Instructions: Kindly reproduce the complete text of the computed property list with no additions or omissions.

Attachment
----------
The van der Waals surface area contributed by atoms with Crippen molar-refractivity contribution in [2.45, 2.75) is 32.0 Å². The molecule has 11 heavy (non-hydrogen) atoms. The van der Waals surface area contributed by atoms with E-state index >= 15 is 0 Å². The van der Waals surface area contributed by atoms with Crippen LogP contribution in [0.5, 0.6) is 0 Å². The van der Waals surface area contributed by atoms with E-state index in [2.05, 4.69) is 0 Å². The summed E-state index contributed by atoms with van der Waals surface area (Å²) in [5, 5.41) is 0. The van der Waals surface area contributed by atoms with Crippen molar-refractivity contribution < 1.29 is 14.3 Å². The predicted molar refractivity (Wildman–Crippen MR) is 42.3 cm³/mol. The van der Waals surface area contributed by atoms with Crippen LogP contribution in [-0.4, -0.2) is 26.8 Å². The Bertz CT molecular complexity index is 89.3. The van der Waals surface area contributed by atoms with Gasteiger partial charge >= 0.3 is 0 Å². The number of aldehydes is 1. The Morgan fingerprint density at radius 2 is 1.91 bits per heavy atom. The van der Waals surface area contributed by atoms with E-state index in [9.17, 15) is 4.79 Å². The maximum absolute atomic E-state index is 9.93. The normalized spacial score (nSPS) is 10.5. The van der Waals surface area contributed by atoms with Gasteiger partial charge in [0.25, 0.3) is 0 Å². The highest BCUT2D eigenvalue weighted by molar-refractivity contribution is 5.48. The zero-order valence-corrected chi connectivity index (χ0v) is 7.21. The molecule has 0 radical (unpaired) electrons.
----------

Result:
The van der Waals surface area contributed by atoms with Crippen molar-refractivity contribution in [2.45, 2.75) is 32.0 Å². The molecule has 11 heavy (non-hydrogen) atoms. The van der Waals surface area contributed by atoms with E-state index >= 15 is 0 Å². The van der Waals surface area contributed by atoms with Crippen LogP contribution in [0.5, 0.6) is 0 Å². The van der Waals surface area contributed by atoms with E-state index in [2.05, 4.69) is 0 Å². The summed E-state index contributed by atoms with van der Waals surface area (Å²) in [5, 5.41) is 0. The van der Waals surface area contributed by atoms with Crippen molar-refractivity contribution < 1.29 is 14.3 Å². The predicted molar refractivity (Wildman–Crippen MR) is 42.3 cm³/mol. The van der Waals surface area contributed by atoms with Crippen LogP contribution in [-0.4, -0.2) is 26.8 Å². The Bertz CT molecular complexity index is 89.3. The van der Waals surface area contributed by atoms with Gasteiger partial charge >= 0.3 is 0 Å². The number of aldehydes is 1. The Morgan fingerprint density at radius 2 is 1.91 bits per heavy atom. The van der Waals surface area contributed by atoms with E-state index in [9.17, 15) is 4.79 Å². The maximum absolute atomic E-state index is 9.93. The normalized spacial score (nSPS) is 10.5. The van der Waals surface area contributed by atoms with Gasteiger partial charge in [0.25, 0.3) is 0 Å². The highest BCUT2D eigenvalue weighted by molar-refractivity contribution is 5.48. The zero-order valence-corrected chi connectivity index (χ0v) is 7.21. The molecule has 0 radical (unpaired) electrons.